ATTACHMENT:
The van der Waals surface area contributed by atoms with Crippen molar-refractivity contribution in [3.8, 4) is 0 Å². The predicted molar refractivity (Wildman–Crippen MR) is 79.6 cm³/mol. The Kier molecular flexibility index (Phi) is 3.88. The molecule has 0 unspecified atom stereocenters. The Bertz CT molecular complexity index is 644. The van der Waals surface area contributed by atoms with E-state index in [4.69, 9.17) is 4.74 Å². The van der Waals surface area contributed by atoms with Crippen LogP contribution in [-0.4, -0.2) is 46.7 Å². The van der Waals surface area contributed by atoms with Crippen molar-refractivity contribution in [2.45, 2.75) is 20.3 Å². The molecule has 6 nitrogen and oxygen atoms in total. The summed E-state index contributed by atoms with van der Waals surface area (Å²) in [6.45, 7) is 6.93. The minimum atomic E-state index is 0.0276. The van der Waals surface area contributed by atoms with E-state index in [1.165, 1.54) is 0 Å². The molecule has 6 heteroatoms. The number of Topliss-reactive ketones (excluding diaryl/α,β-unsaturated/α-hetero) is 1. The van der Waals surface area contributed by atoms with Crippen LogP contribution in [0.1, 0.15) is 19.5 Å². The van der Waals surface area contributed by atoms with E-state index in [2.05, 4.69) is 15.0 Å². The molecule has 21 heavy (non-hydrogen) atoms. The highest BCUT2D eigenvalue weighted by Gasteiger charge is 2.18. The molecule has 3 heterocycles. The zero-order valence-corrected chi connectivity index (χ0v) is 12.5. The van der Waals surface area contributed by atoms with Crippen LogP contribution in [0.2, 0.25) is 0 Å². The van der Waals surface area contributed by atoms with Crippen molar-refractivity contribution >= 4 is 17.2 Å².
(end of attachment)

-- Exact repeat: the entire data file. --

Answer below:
The van der Waals surface area contributed by atoms with Crippen molar-refractivity contribution in [3.8, 4) is 0 Å². The predicted molar refractivity (Wildman–Crippen MR) is 79.6 cm³/mol. The Kier molecular flexibility index (Phi) is 3.88. The molecule has 0 unspecified atom stereocenters. The Bertz CT molecular complexity index is 644. The van der Waals surface area contributed by atoms with E-state index in [4.69, 9.17) is 4.74 Å². The van der Waals surface area contributed by atoms with Crippen LogP contribution in [-0.4, -0.2) is 46.7 Å². The van der Waals surface area contributed by atoms with Crippen molar-refractivity contribution in [2.45, 2.75) is 20.3 Å². The molecule has 6 nitrogen and oxygen atoms in total. The summed E-state index contributed by atoms with van der Waals surface area (Å²) in [6.45, 7) is 6.93. The minimum atomic E-state index is 0.0276. The van der Waals surface area contributed by atoms with E-state index in [1.165, 1.54) is 0 Å². The molecule has 6 heteroatoms. The number of Topliss-reactive ketones (excluding diaryl/α,β-unsaturated/α-hetero) is 1. The van der Waals surface area contributed by atoms with Crippen LogP contribution in [0.1, 0.15) is 19.5 Å². The van der Waals surface area contributed by atoms with E-state index in [2.05, 4.69) is 15.0 Å². The molecule has 21 heavy (non-hydrogen) atoms. The highest BCUT2D eigenvalue weighted by Gasteiger charge is 2.18. The molecule has 3 heterocycles. The zero-order valence-corrected chi connectivity index (χ0v) is 12.5. The van der Waals surface area contributed by atoms with Crippen LogP contribution in [0.2, 0.25) is 0 Å². The van der Waals surface area contributed by atoms with Crippen molar-refractivity contribution >= 4 is 17.2 Å².